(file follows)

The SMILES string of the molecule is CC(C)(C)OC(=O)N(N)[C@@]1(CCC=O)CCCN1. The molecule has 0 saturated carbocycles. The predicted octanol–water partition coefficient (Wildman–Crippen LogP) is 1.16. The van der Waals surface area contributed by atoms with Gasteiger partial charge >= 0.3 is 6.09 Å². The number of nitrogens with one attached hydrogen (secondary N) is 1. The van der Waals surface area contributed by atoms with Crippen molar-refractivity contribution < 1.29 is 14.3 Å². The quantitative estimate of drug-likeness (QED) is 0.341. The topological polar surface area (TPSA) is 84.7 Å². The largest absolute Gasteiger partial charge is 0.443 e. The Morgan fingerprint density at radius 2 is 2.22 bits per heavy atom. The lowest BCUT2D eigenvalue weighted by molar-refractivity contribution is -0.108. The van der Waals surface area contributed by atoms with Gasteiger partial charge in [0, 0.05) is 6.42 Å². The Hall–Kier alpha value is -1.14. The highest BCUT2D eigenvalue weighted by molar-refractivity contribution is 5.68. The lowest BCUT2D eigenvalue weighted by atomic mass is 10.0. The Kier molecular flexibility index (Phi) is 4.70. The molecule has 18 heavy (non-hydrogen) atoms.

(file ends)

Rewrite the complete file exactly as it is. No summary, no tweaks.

The SMILES string of the molecule is CC(C)(C)OC(=O)N(N)[C@@]1(CCC=O)CCCN1. The molecule has 0 saturated carbocycles. The predicted octanol–water partition coefficient (Wildman–Crippen LogP) is 1.16. The van der Waals surface area contributed by atoms with Gasteiger partial charge >= 0.3 is 6.09 Å². The number of nitrogens with one attached hydrogen (secondary N) is 1. The van der Waals surface area contributed by atoms with Crippen molar-refractivity contribution < 1.29 is 14.3 Å². The quantitative estimate of drug-likeness (QED) is 0.341. The topological polar surface area (TPSA) is 84.7 Å². The largest absolute Gasteiger partial charge is 0.443 e. The Morgan fingerprint density at radius 2 is 2.22 bits per heavy atom. The lowest BCUT2D eigenvalue weighted by molar-refractivity contribution is -0.108. The van der Waals surface area contributed by atoms with Gasteiger partial charge in [0, 0.05) is 6.42 Å². The Hall–Kier alpha value is -1.14. The highest BCUT2D eigenvalue weighted by molar-refractivity contribution is 5.68. The lowest BCUT2D eigenvalue weighted by atomic mass is 10.0. The Kier molecular flexibility index (Phi) is 4.70. The molecule has 18 heavy (non-hydrogen) atoms.